One common issue you will find when you look at a lot of intermediate training programs is that they don’t do a great job at being balanced. Regardless of the fact that many programs aren’t specific to powerlifting, the big 3 (bench, squat, and deadlift) are often the center point.
If we take a look at what the big 3 really focuses on muscle group wise:
- Bench Press: Chest and triceps, and front delts to some extent.
- Squat: This one varies a bit depending on your bodies leverage, but it is mainly some ratio of quads, hamstrings, and glutes.
- Deadlift: Hits the posterior chain well which includes the spinal erectors (lower back), glutes, hamstrings, lats and also traps.
All of these lifts are big compound movements, so they do end up hitting a lot of stabilizing and supporting muscle groups. But looking at these from a hypertrophic standpoint, you shouldn’t expect much growth in say your calves from deadlifting even though calves are technically a part of the posterior chain.
Another problem with many of these programs is that there is the assumption that the deadlift is pretty much all you need for back development. Really you want to be hitting the back from multiple planes (horizontal and vertical) to maximize your growth potential since your back is made up many muscles.
And how often do you see a program that says you don’t need to specifically target your arms or calves and that your compound movements will be sufficient? If you are happy with the current size of your arms and calves, then maybe those programs work fine. But those who set out wanting to get bigger arms yet never doing specific bicep or tricep training are going to be sadly disappointed.
Quick note: My training focuses on size and strength, not purely strength. If you don’t care about size and are focused purely on strength or speed for powerlifting or olympic lifting, then this attention to programming is not as important for your sport.
So what is to be done about this?
Thankfully this is an area where there has been a lot of research done and people much more knowledgable in this domain than myself have given their advice.
Dr. Mike Israetel of Renaissance Periodization has come up with some good ‘landmarks’ of training volume based on individual muscle groups. The main concept of volume that he uses is working sets. Working sets can be a fairly dubious term, but he puts a strict definition on it for his advice.
Essentially a working set to Dr. Mike is a between 60-80% of your one-rep max on average and tends to be between 8-20 reps on average. Additionally these sets should be between 4-1 reps away from (concentric) failure.
There are a few different terms that Dr. Mike has come up with will help to plan your program.
- Maintenance Volume (MV) – The minimum volume needed in order to prevent muscle loss in that specific muscle group.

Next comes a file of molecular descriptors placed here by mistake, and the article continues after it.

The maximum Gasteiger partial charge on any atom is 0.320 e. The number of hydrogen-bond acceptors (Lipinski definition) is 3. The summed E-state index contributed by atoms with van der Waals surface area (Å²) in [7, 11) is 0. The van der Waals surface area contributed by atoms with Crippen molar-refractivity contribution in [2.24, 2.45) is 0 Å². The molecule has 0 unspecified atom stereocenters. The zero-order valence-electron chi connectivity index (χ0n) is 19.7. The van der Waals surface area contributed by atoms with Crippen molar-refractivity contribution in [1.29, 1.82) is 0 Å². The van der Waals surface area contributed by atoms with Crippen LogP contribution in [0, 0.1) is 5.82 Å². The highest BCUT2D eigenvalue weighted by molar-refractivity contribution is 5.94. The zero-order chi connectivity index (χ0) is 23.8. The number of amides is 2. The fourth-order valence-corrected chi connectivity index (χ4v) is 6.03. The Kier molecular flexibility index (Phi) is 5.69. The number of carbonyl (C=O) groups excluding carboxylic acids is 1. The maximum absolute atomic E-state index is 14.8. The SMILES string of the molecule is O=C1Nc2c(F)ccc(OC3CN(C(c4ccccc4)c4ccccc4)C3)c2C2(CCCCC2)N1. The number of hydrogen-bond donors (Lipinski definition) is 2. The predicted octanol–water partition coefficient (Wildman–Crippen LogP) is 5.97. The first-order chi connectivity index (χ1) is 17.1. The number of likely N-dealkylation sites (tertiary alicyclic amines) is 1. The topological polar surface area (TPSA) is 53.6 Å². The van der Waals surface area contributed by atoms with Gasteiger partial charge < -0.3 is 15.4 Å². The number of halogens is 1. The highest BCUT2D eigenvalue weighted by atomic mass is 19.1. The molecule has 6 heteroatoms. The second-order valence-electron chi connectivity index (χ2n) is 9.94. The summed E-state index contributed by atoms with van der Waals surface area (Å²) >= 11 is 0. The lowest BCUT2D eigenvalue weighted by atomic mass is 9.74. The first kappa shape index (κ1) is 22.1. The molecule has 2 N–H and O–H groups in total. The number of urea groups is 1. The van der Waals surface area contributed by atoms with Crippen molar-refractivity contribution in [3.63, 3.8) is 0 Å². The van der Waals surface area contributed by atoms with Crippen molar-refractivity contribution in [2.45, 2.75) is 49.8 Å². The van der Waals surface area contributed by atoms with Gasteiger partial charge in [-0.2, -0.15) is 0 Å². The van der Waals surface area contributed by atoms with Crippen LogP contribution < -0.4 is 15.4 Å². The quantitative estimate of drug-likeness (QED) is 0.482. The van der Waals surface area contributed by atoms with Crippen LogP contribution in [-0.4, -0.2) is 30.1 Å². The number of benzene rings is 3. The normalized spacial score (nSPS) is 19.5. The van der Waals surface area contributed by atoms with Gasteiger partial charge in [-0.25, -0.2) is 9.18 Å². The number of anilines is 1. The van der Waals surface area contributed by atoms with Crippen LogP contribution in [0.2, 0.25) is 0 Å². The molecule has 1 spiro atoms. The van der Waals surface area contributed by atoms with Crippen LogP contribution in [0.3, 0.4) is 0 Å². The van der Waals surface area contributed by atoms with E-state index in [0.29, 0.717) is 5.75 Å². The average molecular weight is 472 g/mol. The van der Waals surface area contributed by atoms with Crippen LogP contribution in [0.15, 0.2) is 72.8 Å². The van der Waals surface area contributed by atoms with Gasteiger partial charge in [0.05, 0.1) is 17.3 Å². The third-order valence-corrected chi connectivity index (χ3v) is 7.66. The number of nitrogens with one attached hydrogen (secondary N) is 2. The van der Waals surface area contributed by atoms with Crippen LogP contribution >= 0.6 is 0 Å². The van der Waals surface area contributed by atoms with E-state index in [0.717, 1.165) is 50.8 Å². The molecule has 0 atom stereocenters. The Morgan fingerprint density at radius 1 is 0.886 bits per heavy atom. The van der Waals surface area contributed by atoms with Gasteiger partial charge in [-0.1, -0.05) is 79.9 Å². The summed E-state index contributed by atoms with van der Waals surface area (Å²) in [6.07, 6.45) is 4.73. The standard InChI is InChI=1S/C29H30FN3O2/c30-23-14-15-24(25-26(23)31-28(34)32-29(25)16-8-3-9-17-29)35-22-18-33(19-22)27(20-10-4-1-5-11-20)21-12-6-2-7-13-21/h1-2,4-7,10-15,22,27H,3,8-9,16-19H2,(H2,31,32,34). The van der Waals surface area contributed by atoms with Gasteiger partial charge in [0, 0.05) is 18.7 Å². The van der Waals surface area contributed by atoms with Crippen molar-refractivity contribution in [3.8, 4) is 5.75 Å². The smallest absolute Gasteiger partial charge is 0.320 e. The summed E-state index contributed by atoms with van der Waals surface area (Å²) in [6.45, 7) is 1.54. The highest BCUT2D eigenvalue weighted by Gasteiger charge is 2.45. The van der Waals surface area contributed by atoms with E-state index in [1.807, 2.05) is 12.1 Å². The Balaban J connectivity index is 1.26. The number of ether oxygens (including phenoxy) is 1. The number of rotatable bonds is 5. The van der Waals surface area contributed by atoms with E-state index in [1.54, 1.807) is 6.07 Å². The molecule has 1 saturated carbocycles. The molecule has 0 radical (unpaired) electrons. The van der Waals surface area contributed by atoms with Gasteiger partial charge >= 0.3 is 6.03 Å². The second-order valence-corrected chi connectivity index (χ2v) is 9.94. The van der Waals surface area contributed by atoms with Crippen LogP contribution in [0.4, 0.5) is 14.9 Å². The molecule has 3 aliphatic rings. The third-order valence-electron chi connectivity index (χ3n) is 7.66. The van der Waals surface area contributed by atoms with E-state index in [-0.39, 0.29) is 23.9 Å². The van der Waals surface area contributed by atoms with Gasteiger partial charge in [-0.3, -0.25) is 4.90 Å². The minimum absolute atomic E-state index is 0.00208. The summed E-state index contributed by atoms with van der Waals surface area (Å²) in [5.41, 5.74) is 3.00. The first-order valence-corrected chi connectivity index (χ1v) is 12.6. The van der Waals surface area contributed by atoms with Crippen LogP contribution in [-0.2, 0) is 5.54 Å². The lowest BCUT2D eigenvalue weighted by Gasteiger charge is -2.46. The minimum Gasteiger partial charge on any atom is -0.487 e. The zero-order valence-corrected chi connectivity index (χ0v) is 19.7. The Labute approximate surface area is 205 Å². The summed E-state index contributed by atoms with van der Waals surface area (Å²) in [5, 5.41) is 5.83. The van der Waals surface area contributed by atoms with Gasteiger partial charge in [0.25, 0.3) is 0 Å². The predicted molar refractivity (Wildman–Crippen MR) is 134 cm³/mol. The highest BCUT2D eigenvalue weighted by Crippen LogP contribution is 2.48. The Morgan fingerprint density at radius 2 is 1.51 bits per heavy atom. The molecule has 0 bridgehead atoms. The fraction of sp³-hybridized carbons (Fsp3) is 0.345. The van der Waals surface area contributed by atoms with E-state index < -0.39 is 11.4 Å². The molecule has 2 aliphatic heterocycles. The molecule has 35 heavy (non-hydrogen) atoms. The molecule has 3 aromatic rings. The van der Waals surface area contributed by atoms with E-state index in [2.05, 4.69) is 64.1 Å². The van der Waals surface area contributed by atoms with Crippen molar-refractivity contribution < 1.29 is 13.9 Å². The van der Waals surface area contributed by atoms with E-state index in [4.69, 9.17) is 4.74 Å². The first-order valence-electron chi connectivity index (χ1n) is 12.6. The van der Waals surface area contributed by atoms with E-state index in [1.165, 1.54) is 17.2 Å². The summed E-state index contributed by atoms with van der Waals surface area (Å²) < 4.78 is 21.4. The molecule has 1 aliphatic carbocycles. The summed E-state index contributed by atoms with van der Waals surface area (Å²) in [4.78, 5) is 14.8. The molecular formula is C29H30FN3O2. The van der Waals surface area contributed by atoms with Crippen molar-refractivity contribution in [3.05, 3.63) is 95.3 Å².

- Minimum Effective Volume (MEV) – The minimum amount of volume needed in order to actually grow that muscle group.
- Maximum Adaptive Volume (MAV) – The range where you will make optimal growth in the muscle group.
- Maximum Recoverable Volume (MRV) – The limit on how much volume you should hit each muscle group and be still able to recover.
This table below lists per muscle group the different volume ranges, the ideal frequency to hit the muscle group each week, and a link to the detailed look by Dr. Mike.
|Front Delt||0||0||6-8||12||1-2||Front Delt|
|Rear/Side Delts||6||8||16-22||26||2-6||Rear/Side Delts|
To me this has turned out to be exceptionally helpful in identifying areas where I was not hitting nearly enough volume, or way too much volume. For instance, hitting my traps is something I did usually once a week, but based on this advice I’ve realized that for optimal growth I needed to modify my program to hit traps more times per week.
You’ll notice there is a lot of volume, and depending on if you are hitting on the lower or higher end of the MAV, you might struggle to find enough time to actually hit all of those sets. This is important to take note of, because you actually doing want to be hitting the top end of the MAV for all muscle groups at the same time.
Your body only has so much recovering capabilities so if you are heavily taxing your entire body you’re going to struggle to recover. But if you cycle your programming you can easily have a month or two where you focus more on your legs and less on your upper body, or vice-versa and hit on the upper end of volume for the target areas, and the lower end, or even the MEV, for the areas you aren’t focusing on.
If nothing else, this knowledge is useful to keep in mind when program shopping and trying to find one that fits your needs. As you can see from the table, you can be fine with no extra work on abs, front delts, glutes, and traps. But if you are wanting to grow your triceps but you don’t see at least 6 sets per week of dedicated tricep training, you know that program is not the one for you (or you can modify it).